The world’s largest banks are not disclosing enough data on their carbon footprint, an analysis from the Transition Pathway Initiative (TPI) has found.
While most banks are setting climate change goals, very few have specific policies set to meet those targets. Only six of the 26 banks analysed have disclosed commitments to end activities that finance new coal capacity, while only one bank has net zero emissions commitments that covers both on and off-balance sheet activities.
Meanwhile only five banks have revealed the results of their climate scenario analysis to shareholders, while none of the banks disclosed the share of total finance directed towards climate solutions.
The analysis was based on the initiative’s net-zero banking assessment framework and was used to assess the top banks in Europe, North America and Asia. The framework includes 10 assessment areas including net-zero commitments, target analysis, climate governance, just transition, emissions disclosure and performance, and more.
European and Japanese banks fared far better than other regions, with ING scoring above average in eight out of 10 areas. Meanwhile, banking giants JP Morgan and Morgan Stanley only scored above average in two areas.
There are still significant financing flows going towards fossil fuel projects, with very few exclusion polices among banks, the report found. Exclusion policies that do exist are not comprehensive enough and leave loopholes for banks to still continue supporting and getting revenue from fossil fuel assets.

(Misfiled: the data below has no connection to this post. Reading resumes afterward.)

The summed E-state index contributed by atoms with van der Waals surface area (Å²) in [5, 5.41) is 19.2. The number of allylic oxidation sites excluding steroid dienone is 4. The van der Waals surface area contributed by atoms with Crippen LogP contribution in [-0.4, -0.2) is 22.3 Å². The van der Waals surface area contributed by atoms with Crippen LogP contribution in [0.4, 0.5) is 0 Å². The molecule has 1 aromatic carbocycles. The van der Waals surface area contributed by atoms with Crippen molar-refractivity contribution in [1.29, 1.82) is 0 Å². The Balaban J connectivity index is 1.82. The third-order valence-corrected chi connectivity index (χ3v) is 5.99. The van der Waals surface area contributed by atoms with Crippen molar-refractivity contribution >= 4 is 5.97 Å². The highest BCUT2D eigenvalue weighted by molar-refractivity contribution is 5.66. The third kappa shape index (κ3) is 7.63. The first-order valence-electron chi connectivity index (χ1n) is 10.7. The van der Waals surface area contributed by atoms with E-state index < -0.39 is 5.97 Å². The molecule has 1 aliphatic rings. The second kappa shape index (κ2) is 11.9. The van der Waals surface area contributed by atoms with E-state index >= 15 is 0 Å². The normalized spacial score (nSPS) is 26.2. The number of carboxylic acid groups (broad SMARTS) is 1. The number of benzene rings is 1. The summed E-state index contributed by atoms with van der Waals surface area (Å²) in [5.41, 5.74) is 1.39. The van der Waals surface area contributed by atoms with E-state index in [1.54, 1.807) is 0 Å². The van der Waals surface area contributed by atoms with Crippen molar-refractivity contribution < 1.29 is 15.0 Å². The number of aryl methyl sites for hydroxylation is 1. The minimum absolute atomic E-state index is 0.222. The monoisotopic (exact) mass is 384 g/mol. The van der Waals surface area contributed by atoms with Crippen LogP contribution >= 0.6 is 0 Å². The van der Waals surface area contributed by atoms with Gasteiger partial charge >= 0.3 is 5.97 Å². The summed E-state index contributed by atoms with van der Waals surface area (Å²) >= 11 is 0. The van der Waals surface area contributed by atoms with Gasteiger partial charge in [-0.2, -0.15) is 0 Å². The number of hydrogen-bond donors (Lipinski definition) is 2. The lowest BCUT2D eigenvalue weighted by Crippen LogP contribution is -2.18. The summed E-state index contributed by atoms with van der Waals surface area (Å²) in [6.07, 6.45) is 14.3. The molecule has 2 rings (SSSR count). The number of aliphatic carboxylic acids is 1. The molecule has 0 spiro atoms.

“Financing conditions set by banks are a key lever for incentivising the low-carbon transition of their clients in high-emission sectors. However, in the case of misaligned activities such as thermal coal mining, it is crucial that banks formulate stricter policies to exclude any new financing to new fossil fuel assets. This would facilitate a full phase-out of fossil fuels to reach net-zero emissions worldwide, as recommended by the [International Energy Agency],” the report stated.
Still, the report found that overall there has been improvement on climate action compared to last year. Of the 26 banks reviewed, 20 have a net-zero commitment and 21 have set medium-term targets for their oil, gas and electric utilities lending portfolios.
The TPI recommends that banks move forward by expanding their emission reduction targets to include all financing activities, including climate-related risk analysis in annual reports, create comprehensive financing policies for high-emission sectors, and expanding their disclosure and governance structures to include climate action.
This page was last updated September 20, 2023
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